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Make money by saving money through the fine art of advocacy

Times are tough right now for small businesses—including ours. But you can be a financial advocate for your business and find ways to save money. Financial advocacy takes time—but a little bit of research, a few phone calls, a smile, and a “thank you” can be all it takes to reduce costs. During the Great Recession, we made a few changes that helped us stop leakage and save money—today we’re implementing some of those same changes to help weather this storm. Hopefully, these practical tips can help your business, too.



Congress recently passed the CARES Act, which includes the Paycheck Protection Program (PPP). This program provides funds for small businesses (generally with fewer than 500 employees). Program participants receive 2.5 times their financial need to cover the cost of payroll, rent, utilities, and health insurance for your employees for up to 8 weeks. To apply for the program:

  • Speak with your attorney to make sure PPP is right for your business.
  • Work with your local bank to obtain the necessary forms and work with your accountant to obtain the required business documents to apply.
  • Remember this funding is a loan—it’s not free money. We remain hopefully optimistic this loan will be forgiven, but only time will tell.

If you’ve been approved and have received funding:

  • Continue to maximize your business reserves where possible.
  • Put the loan excess into a savings account so it’s there if you need it.
  • Track every payment to prove your expenses qualify for forgiveness.


Credit Card

Ask your credit card company if there is anything that they can do to help you reduce your credit card expenses:

  • If your card has an annual fee, ask if it can be waived or switch to a card that doesn’t have an annual fee.
  • Request a reduced interest rate.
  • See if you can make a payment over two months without additional fees.

If you can, pay off your balance and cancel your card. By switching to a local bank debit card, you’ll be forced to stay within your means. Be aware that business debit cards come with their purpose-built challenges—for example, in many cases, you’ll have to call your lender to get approval for larger purchases.



If your checking account goes negative, you may be charged overdraft fees. Ready reserves or lines of credit can be used to cover these fees, but you’ll have to pay it back (sometimes with interest). Ask your bank to set up a “sweep account” that will automatically transfer money from your savings account to your checking account to cover any overdrafts.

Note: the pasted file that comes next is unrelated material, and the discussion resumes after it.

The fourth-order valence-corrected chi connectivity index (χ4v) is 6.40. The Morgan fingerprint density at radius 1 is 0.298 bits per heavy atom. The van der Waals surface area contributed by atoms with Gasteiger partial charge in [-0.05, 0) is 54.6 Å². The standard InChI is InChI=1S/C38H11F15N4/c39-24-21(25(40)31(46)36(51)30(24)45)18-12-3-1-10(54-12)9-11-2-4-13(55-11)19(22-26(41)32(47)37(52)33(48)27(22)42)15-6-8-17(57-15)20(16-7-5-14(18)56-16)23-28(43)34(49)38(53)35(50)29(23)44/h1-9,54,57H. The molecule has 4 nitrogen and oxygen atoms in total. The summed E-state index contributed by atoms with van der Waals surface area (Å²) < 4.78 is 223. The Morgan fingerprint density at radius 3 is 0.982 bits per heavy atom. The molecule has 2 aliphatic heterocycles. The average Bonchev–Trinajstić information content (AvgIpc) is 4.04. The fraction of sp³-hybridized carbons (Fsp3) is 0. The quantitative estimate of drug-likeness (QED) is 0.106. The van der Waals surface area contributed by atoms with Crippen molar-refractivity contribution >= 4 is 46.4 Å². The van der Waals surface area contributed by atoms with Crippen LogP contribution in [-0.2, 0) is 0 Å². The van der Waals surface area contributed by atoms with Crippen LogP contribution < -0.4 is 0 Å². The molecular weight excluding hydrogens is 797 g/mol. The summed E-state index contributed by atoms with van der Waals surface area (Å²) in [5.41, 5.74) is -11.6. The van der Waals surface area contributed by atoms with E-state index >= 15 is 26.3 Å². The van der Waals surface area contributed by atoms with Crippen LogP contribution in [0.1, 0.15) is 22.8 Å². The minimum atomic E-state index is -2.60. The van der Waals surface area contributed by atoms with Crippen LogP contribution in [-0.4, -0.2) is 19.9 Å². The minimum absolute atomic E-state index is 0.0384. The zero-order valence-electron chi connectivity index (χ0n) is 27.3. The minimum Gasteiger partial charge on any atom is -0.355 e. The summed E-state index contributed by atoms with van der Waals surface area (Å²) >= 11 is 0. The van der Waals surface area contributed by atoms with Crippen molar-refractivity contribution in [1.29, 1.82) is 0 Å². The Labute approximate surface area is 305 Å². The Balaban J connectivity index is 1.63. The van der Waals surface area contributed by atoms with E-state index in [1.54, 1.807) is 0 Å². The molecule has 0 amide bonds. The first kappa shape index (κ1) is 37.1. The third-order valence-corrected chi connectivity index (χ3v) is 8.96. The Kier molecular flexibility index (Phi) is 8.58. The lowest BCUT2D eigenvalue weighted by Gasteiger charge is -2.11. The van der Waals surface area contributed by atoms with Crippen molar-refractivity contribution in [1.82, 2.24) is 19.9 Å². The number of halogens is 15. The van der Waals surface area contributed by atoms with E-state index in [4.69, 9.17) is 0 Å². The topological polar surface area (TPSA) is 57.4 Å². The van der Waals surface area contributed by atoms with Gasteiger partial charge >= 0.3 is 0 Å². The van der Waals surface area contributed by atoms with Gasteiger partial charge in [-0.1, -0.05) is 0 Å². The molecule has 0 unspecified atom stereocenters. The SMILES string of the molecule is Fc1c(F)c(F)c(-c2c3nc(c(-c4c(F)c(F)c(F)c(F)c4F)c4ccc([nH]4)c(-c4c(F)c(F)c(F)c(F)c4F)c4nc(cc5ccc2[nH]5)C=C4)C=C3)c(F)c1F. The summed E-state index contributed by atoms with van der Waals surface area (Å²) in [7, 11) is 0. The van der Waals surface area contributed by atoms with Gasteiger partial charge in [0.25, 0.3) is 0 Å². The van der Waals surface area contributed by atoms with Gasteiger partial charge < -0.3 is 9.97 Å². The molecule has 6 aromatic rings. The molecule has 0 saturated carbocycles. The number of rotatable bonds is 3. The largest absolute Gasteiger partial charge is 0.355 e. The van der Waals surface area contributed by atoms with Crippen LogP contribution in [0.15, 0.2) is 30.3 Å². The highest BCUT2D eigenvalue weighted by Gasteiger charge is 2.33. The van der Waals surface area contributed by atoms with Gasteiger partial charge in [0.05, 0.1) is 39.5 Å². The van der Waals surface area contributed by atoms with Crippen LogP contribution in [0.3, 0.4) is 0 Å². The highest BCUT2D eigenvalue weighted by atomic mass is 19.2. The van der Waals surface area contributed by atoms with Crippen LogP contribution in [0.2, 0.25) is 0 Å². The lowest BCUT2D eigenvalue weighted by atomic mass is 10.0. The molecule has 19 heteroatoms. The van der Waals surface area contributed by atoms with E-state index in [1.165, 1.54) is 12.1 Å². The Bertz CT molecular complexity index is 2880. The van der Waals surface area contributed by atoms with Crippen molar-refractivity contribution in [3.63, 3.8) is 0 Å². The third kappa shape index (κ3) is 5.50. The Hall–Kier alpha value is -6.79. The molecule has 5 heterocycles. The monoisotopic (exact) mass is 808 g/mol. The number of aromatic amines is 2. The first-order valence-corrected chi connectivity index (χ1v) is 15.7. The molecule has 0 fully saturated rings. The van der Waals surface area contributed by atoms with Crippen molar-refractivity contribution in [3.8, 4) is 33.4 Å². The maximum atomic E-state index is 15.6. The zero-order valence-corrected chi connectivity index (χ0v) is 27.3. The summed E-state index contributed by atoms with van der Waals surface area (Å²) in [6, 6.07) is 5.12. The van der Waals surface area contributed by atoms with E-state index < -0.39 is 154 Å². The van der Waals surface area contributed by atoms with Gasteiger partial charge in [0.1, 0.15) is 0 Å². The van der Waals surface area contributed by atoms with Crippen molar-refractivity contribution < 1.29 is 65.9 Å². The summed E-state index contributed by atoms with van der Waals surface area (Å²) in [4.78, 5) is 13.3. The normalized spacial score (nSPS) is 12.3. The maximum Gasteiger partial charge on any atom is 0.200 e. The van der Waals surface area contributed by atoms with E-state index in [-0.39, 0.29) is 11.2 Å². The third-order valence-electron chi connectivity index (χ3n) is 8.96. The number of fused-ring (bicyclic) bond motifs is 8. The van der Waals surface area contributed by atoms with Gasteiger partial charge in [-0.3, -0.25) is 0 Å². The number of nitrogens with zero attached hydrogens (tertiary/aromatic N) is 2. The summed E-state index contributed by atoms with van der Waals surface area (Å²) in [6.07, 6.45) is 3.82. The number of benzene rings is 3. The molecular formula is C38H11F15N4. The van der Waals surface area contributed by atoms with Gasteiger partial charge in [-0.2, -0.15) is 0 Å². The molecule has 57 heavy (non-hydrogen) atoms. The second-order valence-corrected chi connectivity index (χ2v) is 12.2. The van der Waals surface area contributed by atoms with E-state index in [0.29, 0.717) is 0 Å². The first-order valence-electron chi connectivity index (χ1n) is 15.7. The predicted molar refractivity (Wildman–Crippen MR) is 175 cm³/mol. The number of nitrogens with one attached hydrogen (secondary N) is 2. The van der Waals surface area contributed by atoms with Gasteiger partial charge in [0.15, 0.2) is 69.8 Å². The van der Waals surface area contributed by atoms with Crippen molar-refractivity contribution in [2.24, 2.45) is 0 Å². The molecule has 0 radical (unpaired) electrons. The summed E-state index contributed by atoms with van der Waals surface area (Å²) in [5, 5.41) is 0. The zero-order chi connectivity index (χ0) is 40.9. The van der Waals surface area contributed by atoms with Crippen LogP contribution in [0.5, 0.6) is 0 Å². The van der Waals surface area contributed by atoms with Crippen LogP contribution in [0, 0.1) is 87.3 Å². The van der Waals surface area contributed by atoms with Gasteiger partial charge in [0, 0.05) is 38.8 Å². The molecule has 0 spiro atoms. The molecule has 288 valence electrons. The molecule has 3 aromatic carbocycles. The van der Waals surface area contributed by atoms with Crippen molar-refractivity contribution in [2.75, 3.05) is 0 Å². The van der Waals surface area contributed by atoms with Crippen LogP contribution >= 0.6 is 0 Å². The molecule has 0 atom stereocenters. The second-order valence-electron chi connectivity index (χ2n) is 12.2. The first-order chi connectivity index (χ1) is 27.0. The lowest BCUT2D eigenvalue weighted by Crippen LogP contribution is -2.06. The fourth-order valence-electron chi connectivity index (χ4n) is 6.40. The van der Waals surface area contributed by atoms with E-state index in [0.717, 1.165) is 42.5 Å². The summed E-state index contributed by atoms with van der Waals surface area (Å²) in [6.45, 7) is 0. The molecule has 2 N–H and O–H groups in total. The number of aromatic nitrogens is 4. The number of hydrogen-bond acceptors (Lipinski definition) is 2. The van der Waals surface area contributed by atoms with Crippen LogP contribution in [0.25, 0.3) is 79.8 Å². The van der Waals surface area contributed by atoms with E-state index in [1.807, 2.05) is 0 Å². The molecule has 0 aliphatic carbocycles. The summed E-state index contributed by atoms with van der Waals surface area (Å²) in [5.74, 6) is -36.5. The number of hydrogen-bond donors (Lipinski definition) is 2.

If you think that you might be short on rent or on a mortgage payment, reach out to your landlord or lender as soon as you can. You may be able to work together to find a proactive solution for a payment plan.



Has your attorney reviewed your business policy? Ask them to take a look to ensure that there aren’t any gaps in coverage. Talk to your local agent about your personal home and auto insurance and see if there are any opportunities to save money—you don’t know if you don’t ask!


Instead of making insurance payments a year in advance, consider monthly payments. Cash in hand gives you the ability to use it. In these times, this ability could be worth more than a small discount you’d get by paying everything upfront.



With a couple of phone calls to your providers, you may be able to reduce your internet or phone expenses. Ask if any new offers exist, or if they’re able to increase your internet speed to add some efficiency while working remotely.


Review your reoccurring expenses and determine what is “nice-to-have” versus “need-to-have” to potentially free up some of your budget.


Cloud software

Software companies often run specials for new customers—if you have a longstanding relationship with a company it doesn’t hurt to ask for the same or a similar discount for your loyalty.


Talk to your partners

These are practical tips that worked for us, but every business is different. We encourage you to talk to your business’s financial professional, accountant, attorney, and lender to find the best options for you.


Most importantly, continue to prepare for the storm that may or may not be coming. Continue to save, continue to tell your story, and continue to provide great customer service. When you do that, your business will be in a better place as we settle into our new normal. That’s strategic growth through intelligent design.